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Agender looks, stadium fashion, and political messages.



The Essential Takeaways from NYFW, According to Milk Editor Paul Bui

This season we saw the usual, stunning display from some of New York’s most-loved, veteran designers, as well as heaps of promising looks and ideas from a cohort of young, new talent. But what I noticed most was a shift in consciousness in how these ideas were presented. I delve into some of my favorite moments below.

Girl/Boy Interrupted:

Mirroring the signs of the times, many designers are no longer limiting their collections to gender. Seasons, yes—if we’re cold we’ll always wear layers, but who says we need to layer up as a boy or a girl? While some may roll their eyes at the proposition, it’s important to understand that it’s not so much a fleeting trend, but really a reflection of how consumers feel. Take for instance, MADE FW shows Gypsy Sport and 69, where body positivity and agender clothing brought about such a joyful energy and spirited sense of community that you couldn’t help but smile and tap your feet. Similarly, Eckhaus Latta sending Michael Bailey-Gates down the runway at PS1 in a skirt and shaggy jacket seemed more organic than shocking. And if you ask me, that can only be a good thing.

MBG AW16 @michaelbaileygates photo @thewildmagazine

A photo posted by @eckhaus_latta on

The collection that Gave Me Life:

Proenza Schouler’s reimagining of the pantsuit to a triangular effect was done so well, that I really can’t think of any girl who wouldn’t want to dress like that. It would look just as good on Cate Blanchett as it would on Sheryl Sandberg. Tight and constricted on top with oversized lacing, yet brilliantly slouchy below, the clothes were as artful as their surroundings at The Whitney.


Make A Statement:

This is not new information, but more than ever, shows are designed for Instagram. Brands are much more calculated in how they present their collections, conscious of what’s going to garner the most engagement. Whether it’s including a celebrity in your model line up—a la Lady Gaga at Marc Jacobs’ stunning show —or emblazoning your knits with instantly quotable quips—a la Alexander Wang—it’s evident that making a statement on social media has become a barometer for success. My favorite example of how this was employed was the Pyer Moss show. Styled by Erykah Badu (who really did style the show), the images made rounds on social media, but the message was loud, clear, and presented elegantly. A model carrying a sign paid tribute to a recently deceased Black Lives Matter activist, while police-style caps featured makeshift pins with names of various illegal drugs, addressing themes of depression. It was simultaneously witty yet powerful.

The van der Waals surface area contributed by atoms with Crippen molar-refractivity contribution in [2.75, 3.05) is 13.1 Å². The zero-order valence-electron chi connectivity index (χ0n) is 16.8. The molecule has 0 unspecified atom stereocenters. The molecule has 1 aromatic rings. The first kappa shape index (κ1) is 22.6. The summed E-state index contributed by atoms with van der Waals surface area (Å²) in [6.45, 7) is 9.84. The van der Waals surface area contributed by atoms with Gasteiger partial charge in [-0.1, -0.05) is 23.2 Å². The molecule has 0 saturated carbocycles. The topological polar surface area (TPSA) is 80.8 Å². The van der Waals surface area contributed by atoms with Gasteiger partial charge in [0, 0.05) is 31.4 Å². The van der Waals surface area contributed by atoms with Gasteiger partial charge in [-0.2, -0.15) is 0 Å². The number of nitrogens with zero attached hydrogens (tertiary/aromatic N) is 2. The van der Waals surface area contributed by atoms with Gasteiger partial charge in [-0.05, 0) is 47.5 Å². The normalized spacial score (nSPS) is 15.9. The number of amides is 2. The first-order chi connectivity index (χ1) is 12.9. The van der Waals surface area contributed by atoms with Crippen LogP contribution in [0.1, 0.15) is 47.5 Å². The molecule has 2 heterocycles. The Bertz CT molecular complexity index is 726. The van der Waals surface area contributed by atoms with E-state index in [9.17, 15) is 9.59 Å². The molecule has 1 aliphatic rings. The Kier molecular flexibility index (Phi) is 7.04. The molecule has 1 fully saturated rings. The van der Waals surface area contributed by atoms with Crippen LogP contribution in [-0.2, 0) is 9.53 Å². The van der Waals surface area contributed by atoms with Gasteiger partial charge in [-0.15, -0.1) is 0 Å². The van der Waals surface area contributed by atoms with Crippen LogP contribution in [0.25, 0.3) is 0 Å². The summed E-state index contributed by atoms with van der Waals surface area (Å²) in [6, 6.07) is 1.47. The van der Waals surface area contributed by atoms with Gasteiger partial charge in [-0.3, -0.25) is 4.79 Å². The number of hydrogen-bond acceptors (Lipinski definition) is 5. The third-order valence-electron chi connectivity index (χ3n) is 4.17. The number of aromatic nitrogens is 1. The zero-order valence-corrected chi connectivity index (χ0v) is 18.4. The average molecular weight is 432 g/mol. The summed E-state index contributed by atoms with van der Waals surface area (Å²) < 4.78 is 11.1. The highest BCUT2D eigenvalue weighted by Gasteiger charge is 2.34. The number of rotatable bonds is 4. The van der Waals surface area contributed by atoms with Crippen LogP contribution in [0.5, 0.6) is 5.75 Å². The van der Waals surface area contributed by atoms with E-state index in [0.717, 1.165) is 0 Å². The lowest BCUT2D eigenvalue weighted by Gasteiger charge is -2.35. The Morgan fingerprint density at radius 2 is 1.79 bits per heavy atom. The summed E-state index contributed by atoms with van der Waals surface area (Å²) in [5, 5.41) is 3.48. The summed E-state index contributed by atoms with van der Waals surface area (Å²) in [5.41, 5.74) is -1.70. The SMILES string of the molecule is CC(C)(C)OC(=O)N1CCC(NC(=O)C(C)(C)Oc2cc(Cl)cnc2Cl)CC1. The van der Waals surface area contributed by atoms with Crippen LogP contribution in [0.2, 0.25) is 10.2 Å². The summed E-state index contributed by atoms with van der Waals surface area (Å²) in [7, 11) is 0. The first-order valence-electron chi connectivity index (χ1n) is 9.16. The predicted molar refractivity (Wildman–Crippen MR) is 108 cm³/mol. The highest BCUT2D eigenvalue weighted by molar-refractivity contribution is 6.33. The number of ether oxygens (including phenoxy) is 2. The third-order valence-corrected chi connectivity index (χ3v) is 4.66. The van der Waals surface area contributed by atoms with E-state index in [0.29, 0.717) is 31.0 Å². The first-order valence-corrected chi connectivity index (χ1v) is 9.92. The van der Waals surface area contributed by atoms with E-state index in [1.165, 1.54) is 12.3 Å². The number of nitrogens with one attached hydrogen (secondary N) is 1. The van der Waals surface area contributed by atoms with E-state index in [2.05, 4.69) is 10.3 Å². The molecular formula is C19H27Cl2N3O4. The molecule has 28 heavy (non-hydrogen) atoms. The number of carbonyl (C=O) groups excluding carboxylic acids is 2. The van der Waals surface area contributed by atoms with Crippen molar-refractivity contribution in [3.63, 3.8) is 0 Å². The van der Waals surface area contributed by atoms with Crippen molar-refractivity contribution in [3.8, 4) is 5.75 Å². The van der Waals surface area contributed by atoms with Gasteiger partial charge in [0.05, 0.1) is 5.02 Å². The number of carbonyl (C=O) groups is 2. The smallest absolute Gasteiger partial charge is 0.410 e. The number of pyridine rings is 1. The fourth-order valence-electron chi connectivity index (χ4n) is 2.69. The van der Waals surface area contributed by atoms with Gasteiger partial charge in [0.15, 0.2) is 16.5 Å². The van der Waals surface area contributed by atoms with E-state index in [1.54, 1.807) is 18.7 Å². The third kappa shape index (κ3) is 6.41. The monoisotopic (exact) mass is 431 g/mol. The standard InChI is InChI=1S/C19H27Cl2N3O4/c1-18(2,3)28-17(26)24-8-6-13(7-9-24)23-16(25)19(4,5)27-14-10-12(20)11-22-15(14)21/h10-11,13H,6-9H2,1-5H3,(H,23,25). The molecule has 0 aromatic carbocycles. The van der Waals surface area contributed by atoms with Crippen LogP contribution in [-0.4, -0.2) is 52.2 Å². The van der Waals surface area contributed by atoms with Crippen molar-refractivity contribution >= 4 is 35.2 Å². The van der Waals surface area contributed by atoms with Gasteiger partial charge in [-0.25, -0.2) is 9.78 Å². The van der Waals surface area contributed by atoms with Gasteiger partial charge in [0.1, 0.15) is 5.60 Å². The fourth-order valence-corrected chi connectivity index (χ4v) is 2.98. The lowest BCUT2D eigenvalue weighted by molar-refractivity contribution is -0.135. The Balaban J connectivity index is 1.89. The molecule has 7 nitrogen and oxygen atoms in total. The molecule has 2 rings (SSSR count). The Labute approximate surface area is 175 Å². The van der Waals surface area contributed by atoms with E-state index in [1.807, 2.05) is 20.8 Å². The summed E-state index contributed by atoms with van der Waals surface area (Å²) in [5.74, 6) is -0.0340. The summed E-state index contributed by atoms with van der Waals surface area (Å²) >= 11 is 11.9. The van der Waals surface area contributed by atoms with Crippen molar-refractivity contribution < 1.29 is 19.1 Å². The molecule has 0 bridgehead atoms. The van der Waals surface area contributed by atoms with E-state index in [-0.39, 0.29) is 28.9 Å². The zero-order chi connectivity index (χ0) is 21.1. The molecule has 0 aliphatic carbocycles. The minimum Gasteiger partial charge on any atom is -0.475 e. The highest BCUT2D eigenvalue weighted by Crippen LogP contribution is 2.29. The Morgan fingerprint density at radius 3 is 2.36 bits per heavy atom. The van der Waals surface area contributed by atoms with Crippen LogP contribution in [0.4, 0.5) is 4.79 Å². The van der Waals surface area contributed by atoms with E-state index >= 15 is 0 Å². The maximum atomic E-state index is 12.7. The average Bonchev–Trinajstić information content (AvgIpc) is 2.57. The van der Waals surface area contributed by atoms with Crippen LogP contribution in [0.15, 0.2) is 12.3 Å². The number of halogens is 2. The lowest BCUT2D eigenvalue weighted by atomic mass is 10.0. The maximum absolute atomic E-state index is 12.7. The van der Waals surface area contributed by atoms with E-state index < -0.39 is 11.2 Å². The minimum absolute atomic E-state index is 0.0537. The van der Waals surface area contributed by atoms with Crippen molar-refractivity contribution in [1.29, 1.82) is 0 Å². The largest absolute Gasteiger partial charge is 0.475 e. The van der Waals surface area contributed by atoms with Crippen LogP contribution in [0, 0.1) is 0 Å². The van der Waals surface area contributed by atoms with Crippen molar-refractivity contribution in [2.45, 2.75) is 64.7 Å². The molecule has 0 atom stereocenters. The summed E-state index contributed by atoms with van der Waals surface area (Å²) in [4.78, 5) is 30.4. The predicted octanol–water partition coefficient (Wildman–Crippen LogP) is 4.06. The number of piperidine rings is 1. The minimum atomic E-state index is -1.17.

Poignant and effective.

It’s in The Details:

Dion Lee’s tough but feminine collection heralded a new direction for the Australian designer. Known for his clever use of fabrication, this season Lee employed aperture pleating, baked sequins, and suspended Swarovski crystals. By description, it may sound like Liberace’s wet dream, but in reality it was all used for a minimal, utilitarian effect—successfully, mind you. Every girl I spoke to was obsessed with Lee’s pleated skirts, and who wouldn’t be? They had crystals running all the way through them.

Fall 16 • Details. Suspended Embelishment.

A photo posted by DION LEE (@_dion_lee_) on

A Change is in The Air:

Is the traditional format of runway shows finally on its last legs? Are we witnessing the power shifting from editors to consumers? It was a shift that has been felt the past couple of seasons but really began to solidify in Fall/Winter ‘16.  Kanye showing at Madison Square Garden and giving 20,000 consumers the same amount of importance as a front row editor really says something. Not about the clothes specifically, but more about how people want to consume the clothes—instantly, IRL, and apparently in a stadium.

The old hat idea of waiting six months to purchase clothes might also be on its way out, especially when bloggers and editors are wearing looks days later. Consumers are tired of waiting. They’ve become restless. Proenza were smart in making a few looks available for purchase right after their runway show. In a similar vein, Burberry recently announced they were scaling down to two shows, combining men’s and women’s and making everything immediately available for purchase afterwards. This might be the direction we’re all heading towards. Editors have begun to realize that one-on-one appointments are just as effective (even though a designer’s vision isn’t fully realized). So where does that leave the runway show? Will they all be geared towards consumers from now on? In which case, are we all in for a big party? If so, consider this our RSVP.

The format of fashion’s future.

Happy thoughts that kept me warm when it was 3 degrees outside:

Fashion, sleet, wind. The hours clocked up and the fashion never seemed to end, but to be honest, what really kept me warm were email notifications letting me know that new episodes of the The People Vs OJ Simpson, The X-Files, and How to Get Away with Murder were ready to view. Tonight will be full of that. And then get ready for our London Fashion Week coverage as we keep rolling!

Bless up.

GIF art by Kathryn Chadason.

Stay tuned to Milk for more fashion week coverage.

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